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  1. #21
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    The uprights hinge back to being the size of 2 stacked 2x3s so I can store them in the shed for the winter, and overall it feels pretty solid. I might work on a variation to hang both kid hammocks side by side using 2 lines on each end instead of one; they don't weigh combined as much as 1 adult, so I should be able to knock the expense down a bit.

    It is amusing how much hardware you find in the stores that say "not for use with athletic equipment or for supporting human weight"

    If I fall the 2ft or so to the ground, its my own fault for not overbuilding it to begin with!

  2. #22
    Brute1100's Avatar
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    What i always find funny is the stuff that says "rated for 1000 lbs, not for lifting humans"... What kind of humans do you have in your area that 1000 lbs ain't enough??? It all boils back down to liability, I have trusted my safety to 550 cord more than once... But my safety lanyard for work is rated for like 2200 lbs...
    Live, Laugh, Love, if that doesn't work. Load, Aim and Fire, repeat as necessary...

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  3. #23
    New Member Rothman's Avatar
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    I just bit the bullet on some DIY materials myself. I'm too cheap to spend money on something that's already made especially when all the fun of making that something's gone.

    I ordered materials for a Winter tarp and a dual layer taffeta hammock with bugnet. Going for a roaming gnome kinda gig with completely zippable bugnet. I hope my DIY turns out as nice as your stuff did, I'm not exactly used to working with sewing machines.
    If at first you don't succeed...
    You're doing it wrong

  4. #24
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    liability, indeed.. it's sad that they have to even print that sort of thing.

    Rothman: I hadn't used a sewing machine ever until I bought one for my wife as an xmas present; she took lessons when she was very young, but hadn't touched one since. I had her show me the basics, and I used it more than she did in the first two months. She has since done quite a bit with it (mostly projects for the kids), but I've still logged more hours on it than she has by a pretty good margin, I think.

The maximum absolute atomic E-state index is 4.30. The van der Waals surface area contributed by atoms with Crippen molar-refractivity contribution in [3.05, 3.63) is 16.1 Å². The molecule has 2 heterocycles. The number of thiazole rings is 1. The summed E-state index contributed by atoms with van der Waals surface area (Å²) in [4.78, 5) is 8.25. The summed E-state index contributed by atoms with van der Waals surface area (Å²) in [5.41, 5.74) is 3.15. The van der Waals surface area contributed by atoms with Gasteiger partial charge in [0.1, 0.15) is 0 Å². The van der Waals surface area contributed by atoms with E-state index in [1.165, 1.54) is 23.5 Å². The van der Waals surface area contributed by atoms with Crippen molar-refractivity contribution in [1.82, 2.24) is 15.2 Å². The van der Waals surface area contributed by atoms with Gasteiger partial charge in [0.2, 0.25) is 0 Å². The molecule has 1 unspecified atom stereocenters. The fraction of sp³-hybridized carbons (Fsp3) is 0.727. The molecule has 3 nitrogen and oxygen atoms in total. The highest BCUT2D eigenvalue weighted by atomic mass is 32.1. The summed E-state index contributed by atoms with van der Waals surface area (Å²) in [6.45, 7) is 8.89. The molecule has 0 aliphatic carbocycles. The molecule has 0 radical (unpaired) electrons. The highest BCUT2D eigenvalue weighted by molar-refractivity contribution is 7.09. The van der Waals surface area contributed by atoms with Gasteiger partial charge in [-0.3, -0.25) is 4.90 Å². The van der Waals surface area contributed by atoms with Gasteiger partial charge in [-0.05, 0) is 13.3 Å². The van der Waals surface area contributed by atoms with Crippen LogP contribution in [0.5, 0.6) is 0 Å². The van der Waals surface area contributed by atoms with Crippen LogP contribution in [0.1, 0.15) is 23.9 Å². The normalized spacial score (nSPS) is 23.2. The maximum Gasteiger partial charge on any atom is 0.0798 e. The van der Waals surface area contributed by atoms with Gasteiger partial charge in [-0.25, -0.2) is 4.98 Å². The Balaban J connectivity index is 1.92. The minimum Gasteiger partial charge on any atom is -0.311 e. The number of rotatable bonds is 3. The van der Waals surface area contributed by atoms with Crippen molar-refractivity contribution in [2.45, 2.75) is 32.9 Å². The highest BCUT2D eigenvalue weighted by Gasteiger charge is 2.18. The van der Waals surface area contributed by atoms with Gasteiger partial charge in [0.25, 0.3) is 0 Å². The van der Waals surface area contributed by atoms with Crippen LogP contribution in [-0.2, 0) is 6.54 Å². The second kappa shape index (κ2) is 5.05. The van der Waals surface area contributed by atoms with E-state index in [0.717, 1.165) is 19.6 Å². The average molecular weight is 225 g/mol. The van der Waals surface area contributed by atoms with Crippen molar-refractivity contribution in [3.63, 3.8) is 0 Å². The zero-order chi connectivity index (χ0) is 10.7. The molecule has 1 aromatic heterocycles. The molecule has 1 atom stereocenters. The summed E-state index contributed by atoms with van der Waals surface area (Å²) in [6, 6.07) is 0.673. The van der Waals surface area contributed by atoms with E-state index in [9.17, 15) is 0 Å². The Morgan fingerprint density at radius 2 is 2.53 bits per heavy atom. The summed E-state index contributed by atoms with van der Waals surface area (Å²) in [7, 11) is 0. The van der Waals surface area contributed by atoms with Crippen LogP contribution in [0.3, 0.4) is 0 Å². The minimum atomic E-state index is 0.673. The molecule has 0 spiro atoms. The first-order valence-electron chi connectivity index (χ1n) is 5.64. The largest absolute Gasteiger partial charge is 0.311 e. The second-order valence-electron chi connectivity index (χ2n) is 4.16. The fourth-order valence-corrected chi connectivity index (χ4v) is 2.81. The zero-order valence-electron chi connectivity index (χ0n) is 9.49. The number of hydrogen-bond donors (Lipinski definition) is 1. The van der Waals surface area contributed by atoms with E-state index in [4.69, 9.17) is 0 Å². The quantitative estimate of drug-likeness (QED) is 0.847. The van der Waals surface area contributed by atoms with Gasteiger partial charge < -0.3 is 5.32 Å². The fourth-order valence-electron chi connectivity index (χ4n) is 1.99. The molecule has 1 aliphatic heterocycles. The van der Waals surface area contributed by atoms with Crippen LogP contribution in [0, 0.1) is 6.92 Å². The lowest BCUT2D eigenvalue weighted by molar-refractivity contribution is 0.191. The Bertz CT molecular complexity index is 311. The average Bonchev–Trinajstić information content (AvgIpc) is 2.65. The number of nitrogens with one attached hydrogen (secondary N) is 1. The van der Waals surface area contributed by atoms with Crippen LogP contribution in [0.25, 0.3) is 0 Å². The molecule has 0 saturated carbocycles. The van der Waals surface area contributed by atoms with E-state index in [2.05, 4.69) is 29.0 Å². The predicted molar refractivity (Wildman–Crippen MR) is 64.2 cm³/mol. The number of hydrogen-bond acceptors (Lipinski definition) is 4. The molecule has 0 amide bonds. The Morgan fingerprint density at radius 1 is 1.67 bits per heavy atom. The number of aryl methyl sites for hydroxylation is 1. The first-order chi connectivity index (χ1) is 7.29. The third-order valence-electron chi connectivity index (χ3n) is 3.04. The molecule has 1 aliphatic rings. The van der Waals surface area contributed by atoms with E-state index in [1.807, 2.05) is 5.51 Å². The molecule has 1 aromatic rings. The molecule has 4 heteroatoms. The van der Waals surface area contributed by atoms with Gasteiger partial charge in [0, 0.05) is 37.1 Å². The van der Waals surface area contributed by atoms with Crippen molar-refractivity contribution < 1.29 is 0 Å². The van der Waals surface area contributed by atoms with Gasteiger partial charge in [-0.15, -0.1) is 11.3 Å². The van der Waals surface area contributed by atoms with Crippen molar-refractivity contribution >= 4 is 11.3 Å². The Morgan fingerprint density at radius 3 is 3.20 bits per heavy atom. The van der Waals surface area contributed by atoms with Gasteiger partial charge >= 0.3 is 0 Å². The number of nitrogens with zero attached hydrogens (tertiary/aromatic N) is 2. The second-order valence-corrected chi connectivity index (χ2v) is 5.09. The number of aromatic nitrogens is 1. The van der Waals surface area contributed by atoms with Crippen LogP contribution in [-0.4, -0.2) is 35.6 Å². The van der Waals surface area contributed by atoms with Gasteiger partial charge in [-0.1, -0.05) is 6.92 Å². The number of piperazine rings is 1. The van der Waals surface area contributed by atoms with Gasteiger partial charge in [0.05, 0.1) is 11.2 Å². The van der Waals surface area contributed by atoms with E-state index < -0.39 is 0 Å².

I learned to sew by hand as a very young boy from my grandmother, and took to the machine pretty well. It's easier than you think, but take your time and don't be afraid of getting out the thread ripper and starting over on something you don't like the quality of.

    My wife warned me that zippers are a PITA, and though we have a zipper foot for our machine, I haven't been brave enough to try sewing one yet. It's on my list, as my ripstop hammock hasn't been treated to a bugnet yet.

  5. #25
    New Member Rothman's Avatar
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    Dang... zipperfoot huh? Never heard of it but it makes sense now. I'll have to check if the wifes machine has one though I doubt it. Well there's an immediate set back.... I may end up having to use some of my Macgyver skills on the zipper. Thanks for the input.
    If at first you don't succeed...
    You're doing it wrong

  6. #26
    Brute1100's Avatar
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    Top entry bug net... No zippers
    Live, Laugh, Love, if that doesn't work. Load, Aim and Fire, repeat as necessary...

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  7. #27
    New Member
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    Brute: got a link? I'm wondering if a top entry bug net is what I'm after. If it doesn't involve sewing on a zipper, it probably is

    EDIT: nevermind, I suspect this is what you're talking about, and if so: way cool.

    http://www.hammockforums.net/forum/s...ad.php?t=33714

    I'll ponder that design, I think it'd work well for my needs.
    Last edited by jontow; 07-28-2012 at 19:42.

  8. #28
    Brute1100's Avatar
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    That's one but that one has a zipper on it... But it is detachable... Top Entry Detachable=TED...

    http://www.hammockforums.net/forum/s...ad.php?t=29395

    Is what i was referring to... Just a rolled hem at the edge of it all and a couple of pieces of shock cord... The thread is worth reading just to find out the evolution of it all...
    Live, Laugh, Love, if that doesn't work. Load, Aim and Fire, repeat as necessary...

    Buy, Try, Learn, Repeat

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